'Internet Apocalypse' Coming? Expert Warns Solar Superstorms That Can Cause Worldwide Internet Outage

'Internet Apocalypse' Coming? Expert Warns Solar Superstorms That Can Cause Worldwide Internet  Outage
A researcher, Sangeetha Abdu Jyothi has warned about solar superstorms that could trigger an "internet apocalypse," especially in Europe and the USA. Photo : Scott Heins/Getty Images

A researcher, Sangeetha Abdu Jyothi has warned about solar superstorms that could trigger an "internet apocalypse," especially in Europe and the USA. 

Jyothi is a researcher from the University of California - Irvine, who studied solar superstorms and their direct correlation to an event called the "internet apocalypse." Her scientific article was presented and recognized at the recent Sigcomm 2021 data communication conference. Jyothi expressed her concerns about the vulnerability of global internet communication structures.

Solar Superstorms Can Cause 'Internet Apocalypse'

By definition, solar flares are large eruptions of electromagnetic radiations lasting between a few minutes to a couple of hours. This outburst of electromagnetic energy originally comes from the Sun and travels at lightspeed over the sunlit side of Earth's atmosphere. This phenomenon often creates problems for power grids around the world.

The strongest solar storm recorded happened in 1859 and 1921. Long before modern technology was developed, weaker solar flares caused a massive power outage in Quebec, Canada. Jyothi warned a similar incident happening sometime soon.

According to Techxplore, many power producers are well aware of the risk. They have taken steps to deal with such events happening to their system. However, the same cannot be said for global internet systems.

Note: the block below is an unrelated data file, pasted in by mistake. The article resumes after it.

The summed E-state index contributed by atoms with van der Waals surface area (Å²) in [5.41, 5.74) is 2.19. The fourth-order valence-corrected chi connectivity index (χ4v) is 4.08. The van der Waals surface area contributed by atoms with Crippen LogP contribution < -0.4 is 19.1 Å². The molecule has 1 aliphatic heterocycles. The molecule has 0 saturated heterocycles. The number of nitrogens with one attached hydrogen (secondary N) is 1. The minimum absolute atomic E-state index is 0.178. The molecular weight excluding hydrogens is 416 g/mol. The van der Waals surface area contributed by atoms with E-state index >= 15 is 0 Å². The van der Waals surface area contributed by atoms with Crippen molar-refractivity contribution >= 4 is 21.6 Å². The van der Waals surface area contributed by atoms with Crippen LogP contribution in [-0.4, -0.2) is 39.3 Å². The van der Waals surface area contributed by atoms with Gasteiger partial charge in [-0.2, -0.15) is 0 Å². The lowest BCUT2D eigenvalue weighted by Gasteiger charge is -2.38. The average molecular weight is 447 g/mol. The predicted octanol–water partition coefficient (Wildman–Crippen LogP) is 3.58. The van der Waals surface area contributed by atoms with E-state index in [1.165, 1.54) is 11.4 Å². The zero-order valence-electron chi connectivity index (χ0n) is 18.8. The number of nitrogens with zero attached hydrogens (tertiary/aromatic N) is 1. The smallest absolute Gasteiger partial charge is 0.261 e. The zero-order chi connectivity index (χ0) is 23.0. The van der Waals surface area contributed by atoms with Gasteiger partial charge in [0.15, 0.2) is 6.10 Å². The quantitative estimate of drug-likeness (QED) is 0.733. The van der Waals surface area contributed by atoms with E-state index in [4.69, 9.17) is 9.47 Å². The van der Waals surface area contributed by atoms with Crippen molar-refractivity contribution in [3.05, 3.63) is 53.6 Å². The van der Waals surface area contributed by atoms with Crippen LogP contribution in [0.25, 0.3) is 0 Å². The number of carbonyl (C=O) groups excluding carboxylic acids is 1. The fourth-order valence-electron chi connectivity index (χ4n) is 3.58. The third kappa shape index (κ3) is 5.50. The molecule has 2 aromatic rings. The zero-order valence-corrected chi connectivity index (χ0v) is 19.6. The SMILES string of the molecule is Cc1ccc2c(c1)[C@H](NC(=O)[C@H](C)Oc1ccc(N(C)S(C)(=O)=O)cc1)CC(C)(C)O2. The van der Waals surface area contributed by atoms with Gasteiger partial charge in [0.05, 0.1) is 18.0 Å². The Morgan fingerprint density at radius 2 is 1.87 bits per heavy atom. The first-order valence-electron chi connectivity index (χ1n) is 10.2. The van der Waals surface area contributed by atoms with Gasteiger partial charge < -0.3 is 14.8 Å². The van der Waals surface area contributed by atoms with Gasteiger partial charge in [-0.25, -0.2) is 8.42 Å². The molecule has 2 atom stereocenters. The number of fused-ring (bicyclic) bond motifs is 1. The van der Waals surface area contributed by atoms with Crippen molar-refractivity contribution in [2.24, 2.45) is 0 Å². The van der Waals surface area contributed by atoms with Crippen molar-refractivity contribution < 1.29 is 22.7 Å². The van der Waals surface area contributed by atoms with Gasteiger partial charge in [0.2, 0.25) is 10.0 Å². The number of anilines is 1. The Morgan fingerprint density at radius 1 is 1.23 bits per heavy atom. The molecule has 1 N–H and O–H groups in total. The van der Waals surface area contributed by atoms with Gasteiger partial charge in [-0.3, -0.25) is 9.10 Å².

In Jyothi's paper, she explained that optical fibers used in submarine cables are immune to the effects of solar storms. However, every 50 to 150 meters of distance, repeaters are installed to amplify the signals. These repeaters are, unfortunately, vulnerable to solar storms. When damaged, they would cut off international internet communications until workers replace them. The repair could take weeks or possibly months to complete.

Jyothi also emphasized that the solar superstorm risk is higher on higher latitudes.

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Specific Countries With Internet Outage Problems During a Solar Superstorm

As previously mentioned, connections between Europe and the USA are at high risk. Submarine cables of these two are highly concentrated, which would lead to catastrophic damages to its city. Europe is better off than the USA since its undersea cables are better connected and relatively shorter.

Continents like Asia seem safer than the two, mainly because Singapore is geographically well placed against a solar superstorm. Africa and its submarine cables are also recorded to be safe, perhaps even Brazil.

However, countries like Australia and New Zealand need to prepare. Their connections between other islands might be cut off during the "internet apocalypse." Areas in the Arctic region are also at a high risk.

Jyothi's study also wrote that Google's data centers are geographically better distributed than Facebook. For this reason, Google should be more resilient than Facebook.

It is not elaborated, but Market Research Telecast also warned about the internet infrastructure around the orbit, like the Starlink network. These systems are at risk of having their electronics and GPS broken on a solar superstorm.

In conclusion, Jyothi predicted a 1.6 to 12 percent chance of a solar superstorm happening in the next decade.

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